Open Road Films
When whistleblower Edward Snowden leaked thousands of classified National Security Agency documents on May 20, 2013, it was the largest leak of government secrets in history, exposing myriad government surveillance programs, rocking the American public.
While the motion picture “Snowden” won’t have the same impact on the box office as the leak did on the public, it is a compelling story that accurately depicts Snowden’s time as an employee for the CIA and the NSA. The movie is indeed a one-sided telling of the story, carried by the spectacular performance by Joseph Gordon-Levitt (Snowden) but hindered by the other performances in the film.
Directed by Oliver Stone, the film follows Snowden as he transitions from U.S. Army Special Forces recruit to star pupil in his trainee class at the CIA, to leaker of classified documents. It exhibits Snowden as he becomes more disillusioned with the surveillance of U.S. citizens and people around the world. Snowden’s paranoia of personal surveillance grows when a co-worker shows him a live stream from a woman’s laptop while she unwittingly disrobes. When one of his supervisors at the NSA informs him that he has been surveilling Snowden’s girlfriend, this type of surveillance pushes him over the edge.
The movie’s structure is set so that it jumps between the events that lead up to Snowden’s leak and his rendezvous with journalists Glenn Greenwald, Laura Poitras and Ewen MacAskill in Hong Kong, where he leaks the documents. For viewers familiar with Snowden’s story, this structure is not a problem. For those viewers who don’t know this story, it can be a little confusing. Couple that with Snowden’s jumping around from Geneva, Switzerland, to Maryland, to Tokyo, the movie feels a little choppy.
Joseph Gordon-Levitt brings life and depth to the quiet, quirky computer geek. From his spot-on voice impression, to his portrayal of Snowden’s developing paranoia, to his representation of the whistleblower’s stubbornness when diagnosed with epilepsy — Gordon-Levitt hits it out of the park.
Yet where Gordon-Levitt shines, his castmates stumble. Shailene Woodley, who plays Snowden’s girlfriend, Lindsay Mills, doesn’t have the acting ability to coexist with Gordon-Levitt during their scenes together. She’s also 11 years younger than Gordon-Levitt, while Snowden is only five years older than Mills. When they argue about her use of her computer, Woodley sounds more like a whiny teenager than a love interest.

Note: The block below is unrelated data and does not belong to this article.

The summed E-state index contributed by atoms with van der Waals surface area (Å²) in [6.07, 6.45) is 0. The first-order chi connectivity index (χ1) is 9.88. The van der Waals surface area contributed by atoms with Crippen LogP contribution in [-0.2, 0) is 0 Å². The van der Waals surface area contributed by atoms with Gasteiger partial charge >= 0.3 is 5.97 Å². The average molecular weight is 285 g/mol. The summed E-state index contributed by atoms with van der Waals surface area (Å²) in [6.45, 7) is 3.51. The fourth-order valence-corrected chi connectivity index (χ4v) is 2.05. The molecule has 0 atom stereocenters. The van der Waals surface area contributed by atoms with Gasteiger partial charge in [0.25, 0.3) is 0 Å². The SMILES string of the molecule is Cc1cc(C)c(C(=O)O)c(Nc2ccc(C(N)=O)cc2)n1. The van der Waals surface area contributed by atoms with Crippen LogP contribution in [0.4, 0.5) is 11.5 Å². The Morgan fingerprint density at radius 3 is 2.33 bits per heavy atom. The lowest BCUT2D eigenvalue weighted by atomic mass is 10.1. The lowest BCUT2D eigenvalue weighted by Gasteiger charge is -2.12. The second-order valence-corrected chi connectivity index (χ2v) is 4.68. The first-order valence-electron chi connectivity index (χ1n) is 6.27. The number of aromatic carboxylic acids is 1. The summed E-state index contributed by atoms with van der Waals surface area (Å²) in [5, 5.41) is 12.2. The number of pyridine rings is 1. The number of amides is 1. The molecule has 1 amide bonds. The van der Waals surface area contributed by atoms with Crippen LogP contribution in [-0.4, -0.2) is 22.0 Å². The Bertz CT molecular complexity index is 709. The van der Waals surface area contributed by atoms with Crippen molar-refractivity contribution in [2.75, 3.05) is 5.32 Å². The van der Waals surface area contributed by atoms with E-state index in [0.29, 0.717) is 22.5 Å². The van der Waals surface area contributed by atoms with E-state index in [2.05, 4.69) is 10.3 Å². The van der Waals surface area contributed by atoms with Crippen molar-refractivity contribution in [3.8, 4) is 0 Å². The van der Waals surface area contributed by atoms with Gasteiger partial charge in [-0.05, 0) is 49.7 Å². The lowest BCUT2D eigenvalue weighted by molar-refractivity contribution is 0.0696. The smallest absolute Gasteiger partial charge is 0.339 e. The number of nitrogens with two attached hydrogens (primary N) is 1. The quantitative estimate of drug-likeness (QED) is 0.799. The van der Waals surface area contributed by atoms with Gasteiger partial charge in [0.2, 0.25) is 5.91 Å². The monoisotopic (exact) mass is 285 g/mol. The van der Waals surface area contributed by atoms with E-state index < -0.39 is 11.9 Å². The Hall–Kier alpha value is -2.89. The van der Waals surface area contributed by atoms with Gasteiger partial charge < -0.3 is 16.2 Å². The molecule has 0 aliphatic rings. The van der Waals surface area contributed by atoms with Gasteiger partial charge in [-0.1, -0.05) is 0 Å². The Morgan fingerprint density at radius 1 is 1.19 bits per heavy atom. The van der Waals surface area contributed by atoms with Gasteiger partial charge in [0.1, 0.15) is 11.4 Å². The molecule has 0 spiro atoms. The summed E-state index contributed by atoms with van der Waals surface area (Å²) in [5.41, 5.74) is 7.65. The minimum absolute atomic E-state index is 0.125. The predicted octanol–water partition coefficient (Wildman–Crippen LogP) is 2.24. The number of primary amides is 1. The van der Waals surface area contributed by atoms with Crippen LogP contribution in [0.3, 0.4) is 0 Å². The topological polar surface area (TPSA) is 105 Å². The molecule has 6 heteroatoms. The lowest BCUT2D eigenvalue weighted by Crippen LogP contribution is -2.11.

Gordon-Levitt is also the only A-list actor in the film, besides Nicholas Cage. He carries a cast that includes Zachary Quinto, Timothy Olyphant, Scott Eastwood and Melissa Leo. For similar reasons, it can be difficult to have such a dialogue-driven movie with only one actor who can really carry a scene — Gordon-Levitt — and a few others, such as Cage, who suck the life out of any scene they’re in.
That being said, Snowden is still a good movie. The film brings a national issue to the silver screen and does an excellent job of showing audience members why they should care about mass surveillance. The story is incredibly accurate and recreates scenes from the Snowden documentary, “Citizenfour,” extremely well. Snowden is maybe the most captivating story of the 21st century, and Stone tells it well.
However, it’s clearly a pro-Snowden story. Those who want to watch a movie that tries to tackle the question of whether Snowden is a traitor or a hero won’t enjoy the film, as it makes him out to be the latter. Likewise, those who want someone in the movie to make the case for the current state of mass surveillance in the U.S., also won’t be enthused.
Snowden is a riveting movie that is carried by a strong, young actor and tells an honest story about the fugitive who changed the landscape of American politics. Is it a cinematic masterpiece? No. Is it worth the $11? Definitely.